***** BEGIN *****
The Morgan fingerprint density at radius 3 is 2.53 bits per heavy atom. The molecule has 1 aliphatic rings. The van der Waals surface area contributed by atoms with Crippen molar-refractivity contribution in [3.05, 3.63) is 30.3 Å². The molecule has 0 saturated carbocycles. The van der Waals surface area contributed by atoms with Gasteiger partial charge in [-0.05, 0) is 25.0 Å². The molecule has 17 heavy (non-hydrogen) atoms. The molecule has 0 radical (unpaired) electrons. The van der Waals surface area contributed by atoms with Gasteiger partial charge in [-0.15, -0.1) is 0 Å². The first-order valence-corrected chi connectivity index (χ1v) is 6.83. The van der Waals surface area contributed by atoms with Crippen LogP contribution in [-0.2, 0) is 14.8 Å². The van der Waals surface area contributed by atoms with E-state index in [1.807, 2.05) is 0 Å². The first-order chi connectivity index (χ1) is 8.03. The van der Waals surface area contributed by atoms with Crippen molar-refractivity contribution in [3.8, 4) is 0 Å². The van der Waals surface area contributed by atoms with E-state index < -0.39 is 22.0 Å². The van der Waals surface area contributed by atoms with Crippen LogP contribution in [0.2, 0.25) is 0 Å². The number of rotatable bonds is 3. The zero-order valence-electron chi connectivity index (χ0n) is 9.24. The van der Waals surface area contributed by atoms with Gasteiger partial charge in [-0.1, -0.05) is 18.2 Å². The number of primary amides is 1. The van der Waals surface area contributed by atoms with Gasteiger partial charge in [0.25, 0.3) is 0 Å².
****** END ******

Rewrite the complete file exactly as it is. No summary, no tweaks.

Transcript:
The Morgan fingerprint density at radius 3 is 2.53 bits per heavy atom. The molecule has 1 aliphatic rings. The van der Waals surface area contributed by atoms with Crippen molar-refractivity contribution in [3.05, 3.63) is 30.3 Å². The molecule has 0 saturated carbocycles. The van der Waals surface area contributed by atoms with Gasteiger partial charge in [-0.05, 0) is 25.0 Å². The molecule has 17 heavy (non-hydrogen) atoms. The molecule has 0 radical (unpaired) electrons. The van der Waals surface area contributed by atoms with Gasteiger partial charge in [-0.15, -0.1) is 0 Å². The first-order valence-corrected chi connectivity index (χ1v) is 6.83. The van der Waals surface area contributed by atoms with Crippen LogP contribution in [-0.2, 0) is 14.8 Å². The van der Waals surface area contributed by atoms with E-state index in [1.807, 2.05) is 0 Å². The first-order chi connectivity index (χ1) is 8.03. The van der Waals surface area contributed by atoms with Crippen molar-refractivity contribution in [3.8, 4) is 0 Å². The van der Waals surface area contributed by atoms with E-state index < -0.39 is 22.0 Å². The van der Waals surface area contributed by atoms with Crippen LogP contribution in [0.2, 0.25) is 0 Å². The number of rotatable bonds is 3. The zero-order valence-electron chi connectivity index (χ0n) is 9.24. The van der Waals surface area contributed by atoms with Gasteiger partial charge in [-0.1, -0.05) is 18.2 Å². The number of primary amides is 1. The van der Waals surface area contributed by atoms with Gasteiger partial charge in [0.25, 0.3) is 0 Å².